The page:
Daniel Shapiro’s Alcoholism Blog Project

On the surface, alcoholism seems like an evolutionary paradox (Gerald et al, 2002).  There is no apparent justification for the persistence of the over-consumption of alcohol as a phenotype when it appears to be detrimental to human survival and reproductive fitness (Gerald et al, 2002).  For millions in the contemporary global human population, alcohol is a devastating vice.  It’s a disease that negatively impacts the families, relationships, social lives, academic performance, professional careers, and health of people who suffer from it.  The U.S. alone has an estimated 14 million citizens who have a dependency on alcohol (Grohsman, 2009).    Alcoholism has come under the scope of science since it became accepted as a legitimate malady, but science has not yet come to a consensus on the root of the problem.  Some thinkers argue that alcohol dependency emerged as a maladaptive behavior resulting from adaptations that human ancestors made to their environments in order to survive, and others believe that the disease is the product of genetic variations.  However, the two explanations for how alcoholism came to be are not absolute opposites.  Rather, they are two sides of the same coin. They both explain how alcoholism connects to human evolution, so they both deserve a thorough analysis.

            Beginning with the argument that human ancestors set the precedent for contemporary alcoholism, the handicap theory of biologist Amotz Zahavi suggests that alcohol consumption was designed as an adaptive trait to assist our ancestors in their quest for reproductive success.  According to Zahavi (1993), animals attract mates with signals that display their genetic fitness.  Engaging in risky behaviors is one of these signals (Zahavi, 1993).  The excessive consumption of alcohol, in this context, provides a reliable signal our ancestors could have used to attract mating opportunities (Diamond, 1992).  In contrast, the capacity for individuals in contemporary society to consume alcohol in markedly large amounts is not an indicator that the individual will attract mating opportunities.  In reality, given the fact that alcohol over time deteriorates the body and mind, heavy drinkers are less likely to attract mates. Thus, this trait that modern humans have come into this world with as a result of ancestral actions is now maladaptive.

            Another theory for why alcohol consumption would emerge as an adaptive behavior in the ancestral environment and has persisted as a phenotype is that alcohol is found in high-energy foods, such as fruit, which played a significant role in the diets of ancient humans. (Dudley et al, 2004).  Graber (2008) tells us that creatures today still roam “forests in search of energy rich” foods like our predecessors did long ago.  For instance, the Malaysian pen-tailed tree shrew consumes fruit nectar that is “the equivalent of about nine alcoholic beverages a night” (Graber, 2008).  Some animals, like humans, eat fruit to obtain energy and thus increase the likelihood of survival.  For this reason, the cravings that humans developed for alcohol potentially developed as a result of eating food that was beneficial to our health, and just coincidentally contained alcohol.  The only problem with this data is that it doesn’t explain why only a select few of animals like alcohol and most animals don’t.  More studies on alcohol consumption in animals are needed.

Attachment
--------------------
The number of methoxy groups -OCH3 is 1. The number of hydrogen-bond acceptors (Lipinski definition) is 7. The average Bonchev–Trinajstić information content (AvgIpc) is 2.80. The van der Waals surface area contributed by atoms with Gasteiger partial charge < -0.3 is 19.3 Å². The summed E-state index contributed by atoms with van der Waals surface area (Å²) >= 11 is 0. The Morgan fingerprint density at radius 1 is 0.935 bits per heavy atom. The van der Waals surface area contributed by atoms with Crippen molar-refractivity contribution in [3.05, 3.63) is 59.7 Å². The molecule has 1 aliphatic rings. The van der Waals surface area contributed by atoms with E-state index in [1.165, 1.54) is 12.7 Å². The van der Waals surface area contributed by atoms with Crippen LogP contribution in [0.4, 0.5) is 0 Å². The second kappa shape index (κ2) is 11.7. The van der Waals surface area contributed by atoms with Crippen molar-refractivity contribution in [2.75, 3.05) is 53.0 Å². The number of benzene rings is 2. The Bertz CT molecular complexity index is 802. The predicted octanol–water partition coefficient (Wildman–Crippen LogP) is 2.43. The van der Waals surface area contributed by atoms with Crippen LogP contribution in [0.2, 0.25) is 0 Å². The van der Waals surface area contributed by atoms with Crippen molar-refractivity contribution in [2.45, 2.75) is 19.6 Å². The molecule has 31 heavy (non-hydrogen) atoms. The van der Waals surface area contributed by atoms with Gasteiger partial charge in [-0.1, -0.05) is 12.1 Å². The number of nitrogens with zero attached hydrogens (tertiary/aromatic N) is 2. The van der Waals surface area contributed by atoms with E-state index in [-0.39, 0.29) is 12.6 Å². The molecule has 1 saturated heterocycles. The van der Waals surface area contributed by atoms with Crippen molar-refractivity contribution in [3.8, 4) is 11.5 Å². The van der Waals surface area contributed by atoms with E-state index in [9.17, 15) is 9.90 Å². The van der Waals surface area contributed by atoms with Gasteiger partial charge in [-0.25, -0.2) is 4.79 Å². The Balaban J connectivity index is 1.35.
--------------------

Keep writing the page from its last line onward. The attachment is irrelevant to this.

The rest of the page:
Most of the animals that actively seek out alcohol like human ancestors did are those who are closely related to us: primates (Graber, 2008).  Most animals, however, avoid substances containing high concentrations of alcohol as much as possible according to Graber (2008).  Rhesus monkeys, for instance, have shown that when given the opportunity to indulge in an un-limited supply of alcohol, they will not administer it excessively like other animals in captivity, such as chimps (Katner et al, 2007).  Why then do some animals and humans actively seek alcohol while others will not, especially if foods containing alcohol aid survival?  This is a question that has not been addressed by the environmental adaptation argument yet, but can be aptly answered by the argument that genetics are at the root of alcoholism.